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JV’s Munich High End 2014 Show Report

JV’s Munich High End 2014 Show Report

Forget Rocky Mountain, AXPONA Chicago, New York, and Newport Beach, Montréal, Hong Kong, Tokyo, CES. With over 450 exhibitors displaying 900 different brands—all of them as high-end as hi-fi gets (and many not to be seen anywhere else)—there is simply no other show like Munich High End. Were it in my power, come next May I would send all of you reading this blog to the MOC (the Munich convention center, where the festivities take place), not simply to enjoy the fabulous sights and sounds but to see for yourselves that—despite the regular-as-clockwork predictions of impending doom—ultra-high-end audio is not going to die off with the boomer generation. Nearly 18,000 Münchners and Münchnerins—many with kids in strollers—showed up at this year’s extravaganza, along with exhibitors and visitors literally from the world over. As I said in last year’s Munich blog, you cannot help but feel your spirits rise to see this hobby, to which we’ve all devoted so much of our leisure time and spare cash (and in my case working hours), embraced by this many fresh-faced youngsters. Munich puts the fun back in the high end—and a sense of adventure I haven’t felt since I was a kid. And—oh, yes—this year the show sounded great, to boot.

JV’s Top Five Systems

Zellaton Reference Loudspeaker

I’ve been impressed by Zellaton loudspeakers at previous trade shows, but in Munich in 2014 the sound of the company’s flagship—the three-way, five-driver (three cone woofers, one cone tweeter, and one cone midrange that covers the entire critical band between 100Hz and 8kHz), $99,750 Reference, driven by an Analog Domain Audio Isis integrated amplifier and an Allnic H-3000 phonostage, wired with Schnerzinger cabling, and sourced by a Sperling L-1 turntable—came very close to being the most lifelike I’ve ever heard at a trade show. Indeed, with one big proviso, it came very close to being the most lifelike I’ve heard period.

Here is what the Zellaton Reference does better than any other cone speaker I’ve auditioned: Reproduce LPs and digital media with simply unparalleled speed, openness, and resolution. Everything from entire vocal and instrumental lines in large ensembles to the tiny timbral and textural details that characterize (and humanize) the performances of soloists is reproduced with such newfound clarity and realism (and with such a complete absence of the usual metal, plastic, paper, ceramic, diamond, or carbon-fiber cone/membrane sonic signature) it is as if the recordings themselves have been remade—remixed and remastered by the world’s greatest mastering engineer. And the Zellaton References do this utterly astonishing trick without ever sounding “analytical.” Indeed, on this day in this venue their tone color was well nigh perfectly natural from top to bottom, and their “disappearing act” nearly complete. Not without reason does their U.S. importer, Gideon Schwartz of Audio Arts, call them “Quad 57s with meat on their bones.”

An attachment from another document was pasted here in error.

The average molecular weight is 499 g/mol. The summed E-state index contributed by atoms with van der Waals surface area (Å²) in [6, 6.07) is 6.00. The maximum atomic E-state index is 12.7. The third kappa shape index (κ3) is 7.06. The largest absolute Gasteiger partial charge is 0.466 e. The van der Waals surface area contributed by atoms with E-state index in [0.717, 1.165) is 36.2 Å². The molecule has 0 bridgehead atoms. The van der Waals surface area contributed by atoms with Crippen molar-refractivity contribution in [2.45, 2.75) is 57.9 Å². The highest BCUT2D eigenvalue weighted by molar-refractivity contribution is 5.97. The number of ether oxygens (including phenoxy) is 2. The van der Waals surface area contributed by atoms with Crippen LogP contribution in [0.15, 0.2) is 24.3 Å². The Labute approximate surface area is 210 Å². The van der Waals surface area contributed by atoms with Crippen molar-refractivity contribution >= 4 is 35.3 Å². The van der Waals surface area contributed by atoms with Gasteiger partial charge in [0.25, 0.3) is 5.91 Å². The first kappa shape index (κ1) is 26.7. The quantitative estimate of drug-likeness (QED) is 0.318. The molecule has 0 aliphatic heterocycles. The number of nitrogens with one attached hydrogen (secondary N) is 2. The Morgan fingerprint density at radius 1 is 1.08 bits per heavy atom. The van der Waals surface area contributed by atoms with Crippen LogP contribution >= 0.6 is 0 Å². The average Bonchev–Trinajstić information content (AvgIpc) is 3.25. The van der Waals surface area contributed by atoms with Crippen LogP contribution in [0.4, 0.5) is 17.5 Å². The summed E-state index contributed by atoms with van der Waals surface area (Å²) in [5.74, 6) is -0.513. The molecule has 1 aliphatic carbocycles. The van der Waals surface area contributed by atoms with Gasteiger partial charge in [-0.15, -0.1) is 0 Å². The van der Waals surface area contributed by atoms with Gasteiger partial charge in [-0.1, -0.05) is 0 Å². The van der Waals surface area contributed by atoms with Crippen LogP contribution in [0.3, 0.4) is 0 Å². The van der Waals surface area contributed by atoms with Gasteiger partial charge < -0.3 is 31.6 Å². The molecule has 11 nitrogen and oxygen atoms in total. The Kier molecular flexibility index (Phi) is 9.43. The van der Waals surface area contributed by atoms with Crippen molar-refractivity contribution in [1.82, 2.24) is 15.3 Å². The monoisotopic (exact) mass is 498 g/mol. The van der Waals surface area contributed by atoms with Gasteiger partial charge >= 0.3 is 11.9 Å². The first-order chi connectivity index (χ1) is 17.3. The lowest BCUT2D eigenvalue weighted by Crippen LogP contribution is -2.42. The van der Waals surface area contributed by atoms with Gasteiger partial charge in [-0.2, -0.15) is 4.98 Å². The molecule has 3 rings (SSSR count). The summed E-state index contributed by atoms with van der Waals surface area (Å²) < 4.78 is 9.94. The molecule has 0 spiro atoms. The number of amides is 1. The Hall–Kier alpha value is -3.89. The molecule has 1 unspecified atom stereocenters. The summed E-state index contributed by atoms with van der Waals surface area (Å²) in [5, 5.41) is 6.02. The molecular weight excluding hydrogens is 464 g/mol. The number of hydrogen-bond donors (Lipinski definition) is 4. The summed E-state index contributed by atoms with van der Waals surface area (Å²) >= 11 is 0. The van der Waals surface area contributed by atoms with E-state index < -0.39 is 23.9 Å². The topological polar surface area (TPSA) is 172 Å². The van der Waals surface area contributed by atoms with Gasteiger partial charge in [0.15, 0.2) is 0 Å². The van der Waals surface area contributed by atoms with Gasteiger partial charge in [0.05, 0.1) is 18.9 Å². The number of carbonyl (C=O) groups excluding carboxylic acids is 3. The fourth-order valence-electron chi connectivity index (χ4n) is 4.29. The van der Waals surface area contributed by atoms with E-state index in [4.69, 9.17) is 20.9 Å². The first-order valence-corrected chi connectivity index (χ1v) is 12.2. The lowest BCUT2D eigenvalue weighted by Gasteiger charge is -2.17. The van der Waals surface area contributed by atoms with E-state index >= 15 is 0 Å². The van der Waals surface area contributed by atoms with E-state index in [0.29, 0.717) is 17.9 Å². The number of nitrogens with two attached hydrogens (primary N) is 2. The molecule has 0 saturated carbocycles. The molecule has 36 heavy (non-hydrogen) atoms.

The secret to the Zellatons’ lifelike sound is their incredibly rigid and lightweight drivers, which are hand-made (in a process that takes up to six weeks for each driver) by Manuel Podszus, the grandson of Dr. Emil Podszus, the man who invented the sandwich driver in 1931. Although tools and materials have improved greatly over the years, the basic idea remains the same: Each cone comprises an ultra-thin layer of aluminum foil (six one-thousandth of a millimeter thick in the tweeter), a layer of hard foam, and a tissue-like backing of paper. As the foam is 85% air, the entire “sandwich” is featherweight (0.18 grams in the case of the tweeter), giving the driver the superior transient speed and resolution of a membrane and the superior damping and linearity of a cone.

So where’s that “big proviso” I mentioned earlier? Well, take the famous Turnabout LP of the Rachmaninoff Symphonic Dances, newly reissued (to superb effect) in a 45-rpm, 180-gram, two-disc set by Analogue Productions. Although this recording has always been a bit dry and forward (due, I think, to the narrow, shallow stage that the Dallas Symphony, under conductor Donald Johanos, was recorded on), and the performance itself overly brisk and aggressive, the LP is still a wonder of inner detail and floor-and-wall-shaking power. The Zellaton References reproduced it with more detail (and I mean loads more detail) and greater realism than I’ve ever before experienced—and I’ve been listening to this LP for four decades or more, and my current reference speakers are the highest-resolution transducers I’ve ever had in my home. However, in spite of the Zellaton’s superb speed, color, and resolution (and these qualities extended all the way from the treble to the bass), the Rachmaninoff didn’t have quite the “punch” on big orchestral tuttis I know it should’ve had.

This limitation in large-scale dynamics—which is linked to the very-wide-bandwidth Zellaton midrange driver’s relative skittishness when it comes to power-handling (the References lost one driver to a troublesome amp at the show—and the Ensemble loudspeakers I so adored many years ago, which used a Zellaton midrange, famously had issues when driven overly hard) has always been the knock against Zellatons.